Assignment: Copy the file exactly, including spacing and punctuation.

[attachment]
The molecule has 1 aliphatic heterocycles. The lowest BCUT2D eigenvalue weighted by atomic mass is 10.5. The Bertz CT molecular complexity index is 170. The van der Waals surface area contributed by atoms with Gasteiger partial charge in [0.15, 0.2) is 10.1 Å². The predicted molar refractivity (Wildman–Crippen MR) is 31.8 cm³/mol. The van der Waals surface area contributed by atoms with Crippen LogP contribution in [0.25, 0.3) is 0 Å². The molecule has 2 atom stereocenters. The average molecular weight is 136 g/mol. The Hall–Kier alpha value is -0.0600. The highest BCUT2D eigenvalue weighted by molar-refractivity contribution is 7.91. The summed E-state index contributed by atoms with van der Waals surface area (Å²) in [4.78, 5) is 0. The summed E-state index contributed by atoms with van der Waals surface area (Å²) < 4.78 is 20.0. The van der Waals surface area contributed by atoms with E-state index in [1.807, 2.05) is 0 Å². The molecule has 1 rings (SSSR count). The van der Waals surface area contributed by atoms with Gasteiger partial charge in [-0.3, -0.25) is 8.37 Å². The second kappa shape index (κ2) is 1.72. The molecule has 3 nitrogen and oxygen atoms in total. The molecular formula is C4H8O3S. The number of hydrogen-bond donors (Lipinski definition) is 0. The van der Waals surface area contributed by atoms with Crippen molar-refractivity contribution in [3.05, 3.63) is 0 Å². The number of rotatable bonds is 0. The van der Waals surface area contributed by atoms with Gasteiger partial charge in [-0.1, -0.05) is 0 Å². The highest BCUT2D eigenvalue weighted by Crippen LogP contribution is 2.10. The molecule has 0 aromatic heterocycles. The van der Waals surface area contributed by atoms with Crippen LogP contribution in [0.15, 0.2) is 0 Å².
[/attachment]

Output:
The molecule has 1 aliphatic heterocycles. The lowest BCUT2D eigenvalue weighted by atomic mass is 10.5. The Bertz CT molecular complexity index is 170. The van der Waals surface area contributed by atoms with Gasteiger partial charge in [0.15, 0.2) is 10.1 Å². The predicted molar refractivity (Wildman–Crippen MR) is 31.8 cm³/mol. The van der Waals surface area contributed by atoms with Crippen LogP contribution in [0.25, 0.3) is 0 Å². The molecule has 2 atom stereocenters. The average molecular weight is 136 g/mol. The Hall–Kier alpha value is -0.0600. The highest BCUT2D eigenvalue weighted by molar-refractivity contribution is 7.91. The summed E-state index contributed by atoms with van der Waals surface area (Å²) in [4.78, 5) is 0. The summed E-state index contributed by atoms with van der Waals surface area (Å²) < 4.78 is 20.0. The van der Waals surface area contributed by atoms with E-state index in [1.807, 2.05) is 0 Å². The molecule has 1 rings (SSSR count). The van der Waals surface area contributed by atoms with Gasteiger partial charge in [-0.3, -0.25) is 8.37 Å². The second kappa shape index (κ2) is 1.72. The molecule has 3 nitrogen and oxygen atoms in total. The molecular formula is C4H8O3S. The number of hydrogen-bond donors (Lipinski definition) is 0. The van der Waals surface area contributed by atoms with Crippen molar-refractivity contribution in [3.05, 3.63) is 0 Å². The number of rotatable bonds is 0. The van der Waals surface area contributed by atoms with Gasteiger partial charge in [-0.1, -0.05) is 0 Å². The highest BCUT2D eigenvalue weighted by Crippen LogP contribution is 2.10. The molecule has 0 aromatic heterocycles. The van der Waals surface area contributed by atoms with Crippen LogP contribution in [0.15, 0.2) is 0 Å².